Does Brown v. Bd. of Ed. "disfavor a religion"?
mnewsom at LAW.HOWARD.EDU
Wed Oct 2 17:05:34 PDT 2002
It is possible to be both a "strong separationist religionist" and one who "views religion as an integral element of human life and culture." The question is one of the insitutional competence of the common school to teach or inculcate religion. There are other institutions that can teach religion. Thus the value judgment to which David refers is perhaps not quite as absolute as he suggests.
----- Original Message -----
From: David E. Guinn
To: RELIGIONLAW at listserv.ucla.edu
Sent: Wednesday, October 02, 2002 10:33 AM
Subject: Does Brown v. Bd. of Ed. "disfavor a religion"?
In one sense, I think Bobby is correct. There is no such thing as "strict equality" - notwithstanding the court's strong rhetoric to the contrary. Providing a public school enviornment devoid of religion may satisfy the needs of an atheist, an agnostic, or a strong seperationist religionist. It does not meet the needs of a religious parent or a strong humanist who views religion as a integral element of human life and culture and reasonably interprets the absence of religion as reflecting a value judgement (as echoed in the arguments over the content of the educational cannon in higher education). Similarly, a strong bias towards secular reason and the demand that all public acts be justified according to secular standards discriminates against those who believe that an act may only be justified according to their faith commitment and favors those whose "religious" worldview is secular.
On the other hand, it is a false assumption that liberalism is or ever can be absolutely tolerant. As Charles Taylor has long argued, liberalism has limits. It cannot for long tolerate a view that is distructive to its fundamental values. Human sacrafice, honor killings, etc. will not be allowed no matter how they are justified. The key to liberalism is that it seeks to guarantee fundamental rights (a term he admittedly fails to define) and maximize freedoms in a manner consistent with its own survival. Thus, I would suggest that neutrality is a relative term reflecting an effort to not discriminate for or against religion within the normal limits of the liberal polity.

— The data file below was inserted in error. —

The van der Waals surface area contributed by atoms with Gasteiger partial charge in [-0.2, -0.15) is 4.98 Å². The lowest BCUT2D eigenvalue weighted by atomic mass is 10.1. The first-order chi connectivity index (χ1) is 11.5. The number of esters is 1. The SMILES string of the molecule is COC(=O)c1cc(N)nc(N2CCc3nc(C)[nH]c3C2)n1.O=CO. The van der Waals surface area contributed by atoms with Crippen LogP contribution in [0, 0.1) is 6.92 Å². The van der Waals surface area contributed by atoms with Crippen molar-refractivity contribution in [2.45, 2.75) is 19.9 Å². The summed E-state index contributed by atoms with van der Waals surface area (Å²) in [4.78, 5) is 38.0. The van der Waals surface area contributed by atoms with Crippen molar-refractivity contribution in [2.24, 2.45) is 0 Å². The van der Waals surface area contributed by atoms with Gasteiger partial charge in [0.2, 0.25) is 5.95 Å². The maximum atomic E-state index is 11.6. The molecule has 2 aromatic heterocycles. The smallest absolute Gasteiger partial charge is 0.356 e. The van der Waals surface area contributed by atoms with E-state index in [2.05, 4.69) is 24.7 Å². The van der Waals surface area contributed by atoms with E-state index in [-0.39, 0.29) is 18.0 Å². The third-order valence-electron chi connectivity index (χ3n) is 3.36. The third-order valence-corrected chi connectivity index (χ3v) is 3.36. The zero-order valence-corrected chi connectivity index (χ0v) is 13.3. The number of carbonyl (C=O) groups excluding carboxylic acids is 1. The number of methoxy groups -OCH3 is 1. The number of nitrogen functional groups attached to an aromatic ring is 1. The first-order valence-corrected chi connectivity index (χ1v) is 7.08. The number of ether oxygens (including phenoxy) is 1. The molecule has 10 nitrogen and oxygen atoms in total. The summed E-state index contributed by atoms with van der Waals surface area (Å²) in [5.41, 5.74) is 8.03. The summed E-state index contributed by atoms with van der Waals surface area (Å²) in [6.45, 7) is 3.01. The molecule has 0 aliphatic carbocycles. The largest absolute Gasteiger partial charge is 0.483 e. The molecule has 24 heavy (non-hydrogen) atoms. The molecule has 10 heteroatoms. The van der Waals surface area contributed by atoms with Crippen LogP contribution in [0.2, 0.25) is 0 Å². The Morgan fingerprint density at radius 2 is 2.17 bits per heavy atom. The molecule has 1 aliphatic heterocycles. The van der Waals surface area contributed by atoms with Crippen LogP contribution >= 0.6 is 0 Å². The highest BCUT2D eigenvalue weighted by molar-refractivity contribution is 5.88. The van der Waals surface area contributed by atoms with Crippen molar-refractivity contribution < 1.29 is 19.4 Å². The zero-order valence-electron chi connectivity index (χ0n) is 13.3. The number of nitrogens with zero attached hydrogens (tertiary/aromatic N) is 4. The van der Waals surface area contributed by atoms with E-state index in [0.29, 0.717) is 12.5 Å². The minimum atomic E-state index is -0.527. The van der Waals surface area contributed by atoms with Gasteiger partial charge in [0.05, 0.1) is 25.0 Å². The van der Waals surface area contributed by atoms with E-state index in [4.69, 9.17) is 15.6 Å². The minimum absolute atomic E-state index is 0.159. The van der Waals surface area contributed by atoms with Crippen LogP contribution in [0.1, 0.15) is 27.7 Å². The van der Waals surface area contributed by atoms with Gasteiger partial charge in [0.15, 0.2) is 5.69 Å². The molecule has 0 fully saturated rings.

Looked at another way, the liberal state will not allow its laws or instermentalities to be used to intentionally discriminate against a particular religion or to advance the religious beliefs of a religion in any way that would come at the expense of another identified individual or group. However, to facilitate freedom it may allow private action (e.g. the private discrimination in employment) or provide support for a freedom that does not harm another (e.g. the state may fund religious and non-religious charities and institutions of higher learning.)
David E. Guinn, JD, PhD
International Human Rights Law Institute
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